JEA: The following essay is extracted from the book Grand Orient Freemasonry Unmasked as the Secret Power Behind Communism. It was written in 1882 by Monsignor George F. Dillon. Many thanks to Darrell Wright who sent these archaic but true documents to me.
…by Monsignor George F. Dillon
BEFORE proceeding further with the history of Freemasonry, I shall stay a moment to consider a very remarkable feature in its strange composition, without which it scarcely ever appears. The world was never without wizards, witches, necromancers, jugglers, and those who really had, or through imposture, pretended to have, intercourse with demons. Masonry in its various ramifications is the great continuator of this feature of a past which we had thought departed for ever.
Spirit-rapping, table-turning, medium-imposture, etc., distinguish its adepts in Protestant countries and in Catholic ones. We have almost incredible stories of the intercourse with the devil and his angels, which men like the Carbonari of Italy maintain.
However, from the very beginning Freemasonry has had a kind of peculiar dark mysticism connected with it. It loves to revel in such mysteries as the secret conclaves that the Jews used to practise in the countries in which they were persecuted, and which were common among those unclean heretics, the Bulgarians, the Gnostics, the Albigenses, and the Waldenses.
The excesses alleged against the Templars were also accompanied by secret signs and symbols which Masonry adopted. But whatever may have been the extent of this mysticism in Masonry before, a spurious kind of spiritism became part of its very essence since the advent of the celebrated Cagliostro, who travelled all over Europe under the instructions of Weishaupt, and founded more lodges than did any individual Freemason then or since.
The real name of this arch-imposter was Balsamo. He was an inveterate sorcerer, and in his peregrinations in the East, picked up from every source the secrets of alchemy, astrology, jugglery, legerdemain, and occult science of every kind about which he could get any information. Like the Masonry to which he became affiliated at an early period, he was an adept at acting and speaking a lie.
He suited Weishaupt, who, though knowing him to be an imposter, nevertheless employed for him the diffusion of Illuminism. Accompanied by his no less celebrated wife, Lorenza, he appeared in Venice as the Marquis Pelligrini, and subsequently traversed Italy, Germany, Spain, England, the Netherlands, and Russia. In the latter country he amassed, at the Court of Catherine II, an immense fortune.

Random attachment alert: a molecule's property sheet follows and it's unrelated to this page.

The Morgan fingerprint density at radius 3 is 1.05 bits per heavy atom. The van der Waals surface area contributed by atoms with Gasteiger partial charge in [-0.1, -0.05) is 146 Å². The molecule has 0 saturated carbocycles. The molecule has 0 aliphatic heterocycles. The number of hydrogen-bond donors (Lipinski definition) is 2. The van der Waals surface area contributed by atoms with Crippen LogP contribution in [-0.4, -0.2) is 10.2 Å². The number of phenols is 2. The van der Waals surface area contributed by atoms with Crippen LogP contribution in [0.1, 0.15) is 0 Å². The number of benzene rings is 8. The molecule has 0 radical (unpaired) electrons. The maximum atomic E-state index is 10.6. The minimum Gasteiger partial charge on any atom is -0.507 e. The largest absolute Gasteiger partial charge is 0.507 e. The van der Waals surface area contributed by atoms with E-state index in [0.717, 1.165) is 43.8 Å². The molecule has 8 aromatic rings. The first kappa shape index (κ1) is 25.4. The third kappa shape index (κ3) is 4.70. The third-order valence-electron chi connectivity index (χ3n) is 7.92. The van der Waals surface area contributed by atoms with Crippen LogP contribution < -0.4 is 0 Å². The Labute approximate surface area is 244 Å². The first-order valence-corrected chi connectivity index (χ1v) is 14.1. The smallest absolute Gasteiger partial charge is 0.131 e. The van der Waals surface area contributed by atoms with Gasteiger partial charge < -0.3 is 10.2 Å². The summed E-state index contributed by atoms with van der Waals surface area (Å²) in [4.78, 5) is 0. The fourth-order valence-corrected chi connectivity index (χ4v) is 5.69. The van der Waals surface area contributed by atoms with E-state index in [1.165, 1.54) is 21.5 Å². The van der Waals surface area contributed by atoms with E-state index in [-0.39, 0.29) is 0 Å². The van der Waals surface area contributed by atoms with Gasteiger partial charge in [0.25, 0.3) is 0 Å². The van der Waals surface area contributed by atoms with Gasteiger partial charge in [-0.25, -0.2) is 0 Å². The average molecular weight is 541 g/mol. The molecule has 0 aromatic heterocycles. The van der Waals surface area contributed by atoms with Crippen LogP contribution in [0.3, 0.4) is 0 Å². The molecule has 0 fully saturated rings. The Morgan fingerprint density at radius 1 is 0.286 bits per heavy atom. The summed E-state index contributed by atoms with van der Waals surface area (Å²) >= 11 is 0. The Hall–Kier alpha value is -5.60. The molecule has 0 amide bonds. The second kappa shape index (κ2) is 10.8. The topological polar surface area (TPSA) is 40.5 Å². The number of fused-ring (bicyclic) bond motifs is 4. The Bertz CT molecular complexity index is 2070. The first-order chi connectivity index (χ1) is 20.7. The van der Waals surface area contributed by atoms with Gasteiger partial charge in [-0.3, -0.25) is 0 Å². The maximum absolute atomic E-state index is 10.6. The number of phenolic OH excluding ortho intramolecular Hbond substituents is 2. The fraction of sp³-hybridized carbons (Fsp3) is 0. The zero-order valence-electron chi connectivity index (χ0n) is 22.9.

In France, assisted by the efforts of the Illuminati, he was received as a kind of demigod, and called the divine Cagliostro. He established new lodges in all parts of the country. At Bordeaux he remained eleven months for this purpose. In Paris he established lodges for women of a peculiarly cabalistic and impure kind, with inner departments horribly mysterious.
At the reception of members he used rites and ceremonies exactly resembling the absurd practices of spirit mediums, who see and speak to spirits, etc., and introduced all that nonsense with which we are made now familiar by his modern followers. He claimed the power of conferring immortal youth, health, and beauty, and what he called moral and physical regeneration, by the aid of drugs and Illuminated Masonry. He was the father and the founder of the existing rite of Misraim—the Egyptian rite in Masonry.
The scoundrel became involved in the celebrated case of the “Diamond Necklace,” and was sent to the Bastille, from which he managed to pass to England, where, in 1787, he undertook to foretell the destruction of the Bastille, and of the Monarchy of France, the Revolution, and—but here he miscalculated— the advent of a Prince who would abolish Lettres de Cachet, convoke the States General, and establish the worship of Reason. All these measures were resolved on at Wilhelmsbad, and Cagliostro of course knew that well. His only miscalculation was regarding the Prince Grand Master.
The Revolution went on a little too far for the wretched Egalite, who ended his treason to his house by losing his head at the guillotine. As to Cagliostro, he made his way to Rome, where the Inquisition put an end to his exploits on detecting his attempts at Illuminism.
His secret powers could not deliver him from prison. He died there miserably, in 1795, after attempting to strangle a poor Capuchin whom he asked for as a confessor, and in whose habit he had hoped to escape. This impostor is of course made a martyr to the Inquisition accordingly.
Masonry does much to disown Cagliostro; but with a strange inconsistency it keeps the Egyptian rite founded by him, and clings to mysticism of the debased kind he introduced. It is wonderful how extremes thus meet—how men who make it a sign of intellectual strength to deny the existence of the God that made them bow down stupidly and superstitiously before devils, real or imaginary.
Necromancy is a characteristic of Antichrist, of whom we read, “that he will show great signs and wonders so as to deceive, if that were possible, even the elect.” He will be when, he comes both a Cromwell and a Cagliostro.
Jonas E. Alexis has degrees in mathematics and philosophy. He studied education at the graduate level. His main interests include U.S. foreign policy, the history of the Israel/Palestine conflict, and the history of ideas. He is the author of the book, Kevin MacDonald’s Metaphysical Failure: A Philosophical, Historical, and Moral Critique of Evolutionary Psychology, Sociobiology, and Identity Politics. He teaches mathematics in South Korea.